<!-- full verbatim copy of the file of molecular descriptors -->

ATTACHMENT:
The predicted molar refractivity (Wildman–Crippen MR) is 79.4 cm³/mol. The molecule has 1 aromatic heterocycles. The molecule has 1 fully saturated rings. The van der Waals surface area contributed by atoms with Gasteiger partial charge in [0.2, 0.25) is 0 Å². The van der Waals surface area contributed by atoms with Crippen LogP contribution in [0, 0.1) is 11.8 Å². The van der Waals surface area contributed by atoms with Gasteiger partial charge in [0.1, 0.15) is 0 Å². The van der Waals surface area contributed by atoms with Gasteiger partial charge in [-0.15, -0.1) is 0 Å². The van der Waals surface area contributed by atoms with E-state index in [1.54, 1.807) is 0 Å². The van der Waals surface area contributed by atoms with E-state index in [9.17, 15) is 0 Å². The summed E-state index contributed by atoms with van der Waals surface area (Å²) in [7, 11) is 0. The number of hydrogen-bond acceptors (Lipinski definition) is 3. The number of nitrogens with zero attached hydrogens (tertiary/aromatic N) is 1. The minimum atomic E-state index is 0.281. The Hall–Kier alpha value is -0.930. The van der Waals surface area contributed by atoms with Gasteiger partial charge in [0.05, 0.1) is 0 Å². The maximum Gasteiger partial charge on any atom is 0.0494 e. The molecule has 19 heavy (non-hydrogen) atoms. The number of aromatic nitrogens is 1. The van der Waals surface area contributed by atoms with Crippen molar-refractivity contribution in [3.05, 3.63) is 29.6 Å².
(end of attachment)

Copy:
The predicted molar refractivity (Wildman–Crippen MR) is 79.4 cm³/mol. The molecule has 1 aromatic heterocycles. The molecule has 1 fully saturated rings. The van der Waals surface area contributed by atoms with Gasteiger partial charge in [0.2, 0.25) is 0 Å². The van der Waals surface area contributed by atoms with Crippen LogP contribution in [0, 0.1) is 11.8 Å². The van der Waals surface area contributed by atoms with Gasteiger partial charge in [0.1, 0.15) is 0 Å². The van der Waals surface area contributed by atoms with Gasteiger partial charge in [-0.15, -0.1) is 0 Å². The van der Waals surface area contributed by atoms with E-state index in [1.54, 1.807) is 0 Å². The van der Waals surface area contributed by atoms with E-state index in [9.17, 15) is 0 Å². The summed E-state index contributed by atoms with van der Waals surface area (Å²) in [7, 11) is 0. The number of hydrogen-bond acceptors (Lipinski definition) is 3. The number of nitrogens with zero attached hydrogens (tertiary/aromatic N) is 1. The minimum atomic E-state index is 0.281. The Hall–Kier alpha value is -0.930. The van der Waals surface area contributed by atoms with Gasteiger partial charge in [0.05, 0.1) is 0 Å². The maximum Gasteiger partial charge on any atom is 0.0494 e. The molecule has 19 heavy (non-hydrogen) atoms. The number of aromatic nitrogens is 1. The van der Waals surface area contributed by atoms with Crippen molar-refractivity contribution in [3.05, 3.63) is 29.6 Å².